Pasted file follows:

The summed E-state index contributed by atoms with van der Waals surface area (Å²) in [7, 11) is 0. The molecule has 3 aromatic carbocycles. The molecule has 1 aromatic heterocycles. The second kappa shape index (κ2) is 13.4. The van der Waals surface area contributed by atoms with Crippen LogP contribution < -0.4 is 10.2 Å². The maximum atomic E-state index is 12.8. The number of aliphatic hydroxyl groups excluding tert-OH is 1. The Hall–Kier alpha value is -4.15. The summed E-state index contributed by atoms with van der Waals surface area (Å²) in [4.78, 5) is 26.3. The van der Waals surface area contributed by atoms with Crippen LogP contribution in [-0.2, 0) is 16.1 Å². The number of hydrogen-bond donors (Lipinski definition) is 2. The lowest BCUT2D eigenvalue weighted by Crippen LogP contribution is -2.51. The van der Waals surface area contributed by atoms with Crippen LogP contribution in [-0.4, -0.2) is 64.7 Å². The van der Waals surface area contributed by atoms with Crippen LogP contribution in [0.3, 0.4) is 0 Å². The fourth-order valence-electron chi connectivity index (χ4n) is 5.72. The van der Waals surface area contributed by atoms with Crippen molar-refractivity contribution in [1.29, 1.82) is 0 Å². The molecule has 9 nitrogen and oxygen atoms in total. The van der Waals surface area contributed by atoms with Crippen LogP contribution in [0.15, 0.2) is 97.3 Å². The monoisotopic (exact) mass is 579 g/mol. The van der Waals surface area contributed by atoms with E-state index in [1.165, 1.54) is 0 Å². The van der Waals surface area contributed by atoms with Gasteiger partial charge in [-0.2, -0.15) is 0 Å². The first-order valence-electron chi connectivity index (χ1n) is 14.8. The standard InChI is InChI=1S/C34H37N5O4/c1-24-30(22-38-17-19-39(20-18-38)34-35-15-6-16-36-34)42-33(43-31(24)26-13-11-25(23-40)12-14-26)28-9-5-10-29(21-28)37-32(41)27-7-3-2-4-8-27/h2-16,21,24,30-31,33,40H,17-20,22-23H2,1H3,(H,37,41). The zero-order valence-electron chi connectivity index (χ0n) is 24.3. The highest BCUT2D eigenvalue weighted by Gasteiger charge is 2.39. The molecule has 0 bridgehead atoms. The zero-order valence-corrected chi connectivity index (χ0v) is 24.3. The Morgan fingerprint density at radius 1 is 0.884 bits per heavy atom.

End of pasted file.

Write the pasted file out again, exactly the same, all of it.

The summed E-state index contributed by atoms with van der Waals surface area (Å²) in [7, 11) is 0. The molecule has 3 aromatic carbocycles. The molecule has 1 aromatic heterocycles. The second kappa shape index (κ2) is 13.4. The van der Waals surface area contributed by atoms with Crippen LogP contribution < -0.4 is 10.2 Å². The maximum atomic E-state index is 12.8. The number of aliphatic hydroxyl groups excluding tert-OH is 1. The Hall–Kier alpha value is -4.15. The summed E-state index contributed by atoms with van der Waals surface area (Å²) in [4.78, 5) is 26.3. The van der Waals surface area contributed by atoms with Crippen LogP contribution in [-0.2, 0) is 16.1 Å². The number of hydrogen-bond donors (Lipinski definition) is 2. The lowest BCUT2D eigenvalue weighted by Crippen LogP contribution is -2.51. The van der Waals surface area contributed by atoms with Crippen LogP contribution in [-0.4, -0.2) is 64.7 Å². The van der Waals surface area contributed by atoms with Crippen LogP contribution in [0.3, 0.4) is 0 Å². The fourth-order valence-electron chi connectivity index (χ4n) is 5.72. The van der Waals surface area contributed by atoms with Crippen molar-refractivity contribution in [1.29, 1.82) is 0 Å². The molecule has 9 nitrogen and oxygen atoms in total. The van der Waals surface area contributed by atoms with Crippen LogP contribution in [0.15, 0.2) is 97.3 Å². The monoisotopic (exact) mass is 579 g/mol. The van der Waals surface area contributed by atoms with E-state index in [1.165, 1.54) is 0 Å². The van der Waals surface area contributed by atoms with Gasteiger partial charge in [-0.2, -0.15) is 0 Å². The first-order valence-electron chi connectivity index (χ1n) is 14.8. The standard InChI is InChI=1S/C34H37N5O4/c1-24-30(22-38-17-19-39(20-18-38)34-35-15-6-16-36-34)42-33(43-31(24)26-13-11-25(23-40)12-14-26)28-9-5-10-29(21-28)37-32(41)27-7-3-2-4-8-27/h2-16,21,24,30-31,33,40H,17-20,22-23H2,1H3,(H,37,41). The zero-order valence-electron chi connectivity index (χ0n) is 24.3. The highest BCUT2D eigenvalue weighted by Gasteiger charge is 2.39. The molecule has 0 bridgehead atoms. The zero-order valence-corrected chi connectivity index (χ0v) is 24.3. The Morgan fingerprint density at radius 1 is 0.884 bits per heavy atom.